Heat and moisture exchangers and breathing system filters: their use in anaesthesia and intensive care. Part 1 – history, principles and efficiency

Authors


Correspondence to: Dr Antony R. Wilkes
Email:wilkes@cf.ac.uk

Summary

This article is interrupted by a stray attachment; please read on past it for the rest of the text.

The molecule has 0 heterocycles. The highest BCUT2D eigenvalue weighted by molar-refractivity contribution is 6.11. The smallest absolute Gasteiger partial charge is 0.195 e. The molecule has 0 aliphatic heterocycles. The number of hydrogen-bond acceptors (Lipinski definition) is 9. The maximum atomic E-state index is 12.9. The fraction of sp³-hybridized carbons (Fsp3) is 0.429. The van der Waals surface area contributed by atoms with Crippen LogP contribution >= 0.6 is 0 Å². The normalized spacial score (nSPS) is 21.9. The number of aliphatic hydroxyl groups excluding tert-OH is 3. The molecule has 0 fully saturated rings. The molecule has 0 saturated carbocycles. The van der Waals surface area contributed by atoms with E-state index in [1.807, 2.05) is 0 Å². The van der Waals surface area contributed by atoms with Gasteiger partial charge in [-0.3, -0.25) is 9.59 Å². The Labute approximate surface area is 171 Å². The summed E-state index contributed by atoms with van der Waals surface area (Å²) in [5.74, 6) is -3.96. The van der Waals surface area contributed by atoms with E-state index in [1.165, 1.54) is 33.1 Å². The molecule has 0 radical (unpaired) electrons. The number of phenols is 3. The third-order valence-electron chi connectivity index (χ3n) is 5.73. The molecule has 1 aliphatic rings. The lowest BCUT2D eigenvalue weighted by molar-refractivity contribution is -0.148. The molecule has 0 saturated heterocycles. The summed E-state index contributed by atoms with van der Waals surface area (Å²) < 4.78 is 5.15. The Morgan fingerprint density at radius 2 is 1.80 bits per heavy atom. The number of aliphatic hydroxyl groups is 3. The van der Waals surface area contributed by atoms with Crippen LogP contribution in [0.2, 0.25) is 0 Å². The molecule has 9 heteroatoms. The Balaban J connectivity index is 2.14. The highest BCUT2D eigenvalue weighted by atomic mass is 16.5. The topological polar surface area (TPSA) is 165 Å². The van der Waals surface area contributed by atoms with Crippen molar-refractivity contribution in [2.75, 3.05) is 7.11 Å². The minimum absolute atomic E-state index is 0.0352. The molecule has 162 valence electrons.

Heat and moisture exchangers and breathing system filters are intended to replace the normal warming, humidifying and filtering functions of the upper airways when these structures are bypassed during anaesthesia and intensive care. Guidance on their use continues to evolve. The aim of this part of the review is to describe the principles of their action and efficiency and to summarise the findings from clinical and laboratory studies. Based on previous studies, an appropriate minimum target for moisture output is 30 and 20 g.m−3 for long-duration use in intensive care and short-duration use in anaesthesia, respectively. The practice of reusing a breathing system in anaesthesia, provided it is protected by a filter, assumes that the filter is effective. However, there is wide variation in the gas-borne filtration performance, and contaminated condensate can potentially pass through some filters under typical pressures encountered during mechanical ventilation.

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